Excellence in refining is dynamic. When external conditions change, as they inevitably will, refiners need to adapt to ensure that their mode of operation continues to be relevant. And when they do, a revamp project can often be key to ensuring a cost-effective response, as an initiative at a Shell refinery demonstrates.
The hydrocracker was originally designed by Shell in the 1980s as a full-conversion unit with a two-stage configuration geared towards middle distillate production. In response to growing demand for middle distillates, the unit’s capacity was later increased to about 167% of the design capacity, though it still operated as a two-stage unit.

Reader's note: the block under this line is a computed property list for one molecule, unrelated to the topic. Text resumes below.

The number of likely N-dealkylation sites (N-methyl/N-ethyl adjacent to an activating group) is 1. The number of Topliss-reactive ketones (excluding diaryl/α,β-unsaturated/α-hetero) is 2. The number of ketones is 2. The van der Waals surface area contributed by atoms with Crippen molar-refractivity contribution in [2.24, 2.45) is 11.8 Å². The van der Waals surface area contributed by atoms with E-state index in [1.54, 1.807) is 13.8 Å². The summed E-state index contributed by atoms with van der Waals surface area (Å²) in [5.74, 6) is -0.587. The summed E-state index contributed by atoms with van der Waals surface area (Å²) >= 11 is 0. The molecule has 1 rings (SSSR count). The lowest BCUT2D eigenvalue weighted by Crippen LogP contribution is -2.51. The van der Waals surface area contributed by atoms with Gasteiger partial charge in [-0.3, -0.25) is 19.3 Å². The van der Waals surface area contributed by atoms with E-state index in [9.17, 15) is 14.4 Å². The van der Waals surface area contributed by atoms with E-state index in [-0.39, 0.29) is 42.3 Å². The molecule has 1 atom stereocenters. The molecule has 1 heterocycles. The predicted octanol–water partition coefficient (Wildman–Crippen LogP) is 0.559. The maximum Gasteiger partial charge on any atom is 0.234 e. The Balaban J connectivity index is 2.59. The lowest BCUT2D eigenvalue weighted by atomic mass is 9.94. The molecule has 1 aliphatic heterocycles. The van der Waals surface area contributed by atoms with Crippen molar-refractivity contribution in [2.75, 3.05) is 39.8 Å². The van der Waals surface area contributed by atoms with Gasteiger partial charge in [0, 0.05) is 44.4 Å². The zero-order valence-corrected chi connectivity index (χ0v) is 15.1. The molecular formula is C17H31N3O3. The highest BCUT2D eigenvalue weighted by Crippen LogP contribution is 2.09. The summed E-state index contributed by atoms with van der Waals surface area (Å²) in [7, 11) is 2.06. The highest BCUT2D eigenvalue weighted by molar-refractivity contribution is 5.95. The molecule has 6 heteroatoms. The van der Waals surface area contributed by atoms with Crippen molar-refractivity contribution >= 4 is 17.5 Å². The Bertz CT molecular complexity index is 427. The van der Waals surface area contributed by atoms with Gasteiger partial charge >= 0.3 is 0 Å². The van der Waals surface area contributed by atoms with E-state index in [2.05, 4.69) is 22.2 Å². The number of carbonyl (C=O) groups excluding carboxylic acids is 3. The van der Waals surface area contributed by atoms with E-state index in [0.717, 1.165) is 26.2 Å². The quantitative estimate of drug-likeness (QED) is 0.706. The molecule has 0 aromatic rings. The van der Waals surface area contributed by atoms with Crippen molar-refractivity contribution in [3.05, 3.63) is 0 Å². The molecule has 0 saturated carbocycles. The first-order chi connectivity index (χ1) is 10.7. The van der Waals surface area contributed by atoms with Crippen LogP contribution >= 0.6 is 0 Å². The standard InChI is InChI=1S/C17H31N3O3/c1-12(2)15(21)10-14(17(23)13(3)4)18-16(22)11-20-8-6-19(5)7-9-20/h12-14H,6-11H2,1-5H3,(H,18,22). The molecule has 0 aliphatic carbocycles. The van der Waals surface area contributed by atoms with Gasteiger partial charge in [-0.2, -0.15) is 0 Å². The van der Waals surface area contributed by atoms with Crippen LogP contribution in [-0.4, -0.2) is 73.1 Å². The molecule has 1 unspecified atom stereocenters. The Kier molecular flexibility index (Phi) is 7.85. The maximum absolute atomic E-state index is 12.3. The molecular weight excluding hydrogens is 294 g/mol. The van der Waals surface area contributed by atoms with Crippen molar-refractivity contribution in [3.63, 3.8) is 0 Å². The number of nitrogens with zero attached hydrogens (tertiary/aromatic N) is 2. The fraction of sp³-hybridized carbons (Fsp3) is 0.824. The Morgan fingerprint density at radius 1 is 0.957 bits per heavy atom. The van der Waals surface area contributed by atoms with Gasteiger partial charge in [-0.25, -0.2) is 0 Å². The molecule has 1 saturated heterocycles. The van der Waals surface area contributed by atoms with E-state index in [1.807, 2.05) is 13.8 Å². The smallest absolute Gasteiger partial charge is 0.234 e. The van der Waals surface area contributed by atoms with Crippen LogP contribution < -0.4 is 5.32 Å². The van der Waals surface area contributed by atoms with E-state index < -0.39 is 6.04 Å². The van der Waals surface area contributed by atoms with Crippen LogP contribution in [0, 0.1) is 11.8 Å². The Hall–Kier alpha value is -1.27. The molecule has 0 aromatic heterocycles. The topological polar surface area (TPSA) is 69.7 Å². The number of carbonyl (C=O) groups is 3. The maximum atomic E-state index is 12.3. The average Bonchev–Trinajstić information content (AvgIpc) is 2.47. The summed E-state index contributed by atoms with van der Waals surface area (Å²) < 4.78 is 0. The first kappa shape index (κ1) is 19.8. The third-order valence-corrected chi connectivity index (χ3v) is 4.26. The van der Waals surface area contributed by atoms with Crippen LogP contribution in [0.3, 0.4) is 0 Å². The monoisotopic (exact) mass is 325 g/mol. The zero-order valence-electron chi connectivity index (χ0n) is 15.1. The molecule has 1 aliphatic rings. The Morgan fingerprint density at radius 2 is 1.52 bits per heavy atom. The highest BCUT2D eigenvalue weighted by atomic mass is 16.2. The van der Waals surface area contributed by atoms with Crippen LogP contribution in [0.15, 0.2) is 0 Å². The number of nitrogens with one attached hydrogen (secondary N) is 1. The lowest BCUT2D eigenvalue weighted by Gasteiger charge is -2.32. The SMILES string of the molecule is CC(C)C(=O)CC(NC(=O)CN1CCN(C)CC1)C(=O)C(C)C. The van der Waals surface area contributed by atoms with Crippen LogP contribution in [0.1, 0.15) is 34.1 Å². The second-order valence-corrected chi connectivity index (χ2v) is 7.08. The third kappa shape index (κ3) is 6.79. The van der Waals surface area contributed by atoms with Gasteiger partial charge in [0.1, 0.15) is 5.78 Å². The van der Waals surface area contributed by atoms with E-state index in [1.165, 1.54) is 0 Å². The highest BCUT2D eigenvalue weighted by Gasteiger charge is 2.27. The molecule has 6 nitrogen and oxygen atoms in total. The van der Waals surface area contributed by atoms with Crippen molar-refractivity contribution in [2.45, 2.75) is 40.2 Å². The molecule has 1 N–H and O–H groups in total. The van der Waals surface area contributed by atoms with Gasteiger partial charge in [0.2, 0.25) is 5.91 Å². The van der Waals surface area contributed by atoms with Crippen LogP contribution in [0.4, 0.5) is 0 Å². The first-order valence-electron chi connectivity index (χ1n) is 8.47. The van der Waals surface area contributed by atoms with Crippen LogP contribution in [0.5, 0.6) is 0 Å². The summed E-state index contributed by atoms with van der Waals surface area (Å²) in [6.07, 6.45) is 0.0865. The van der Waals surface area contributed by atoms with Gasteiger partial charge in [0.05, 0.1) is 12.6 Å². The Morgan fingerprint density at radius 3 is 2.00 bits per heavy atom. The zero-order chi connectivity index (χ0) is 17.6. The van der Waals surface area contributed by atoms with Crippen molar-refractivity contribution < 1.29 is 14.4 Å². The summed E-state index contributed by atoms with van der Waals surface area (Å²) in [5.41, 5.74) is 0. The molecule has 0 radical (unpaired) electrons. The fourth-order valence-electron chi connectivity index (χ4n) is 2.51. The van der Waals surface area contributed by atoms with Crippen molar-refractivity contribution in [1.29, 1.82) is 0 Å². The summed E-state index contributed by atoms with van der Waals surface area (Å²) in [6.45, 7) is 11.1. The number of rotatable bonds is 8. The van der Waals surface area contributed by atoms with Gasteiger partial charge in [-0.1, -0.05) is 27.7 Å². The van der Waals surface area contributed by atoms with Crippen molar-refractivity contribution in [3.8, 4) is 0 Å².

However, increasing demand for petrochemicals and an enhanced petrochemical margin provided the triggers that led to Shell changing the hydrocracker’s mode of operation.
To increase its petrochemicals capacity, the company intended to build an ethylene cracker in the adjacent petrochemicals plant, so it commissioned Shell Global Solutions to help plan the investment and to understand and evaluate its technical and operational options.
It was during this review that Shell Global Solutions’ strategic planners identified that the economics of the refinery and the petrochemicals site could be greatly enhanced by adapting the hydrocracker to produce large amounts of unconverted oil (hydrowax), which could be used as ethylene cracker feedstock.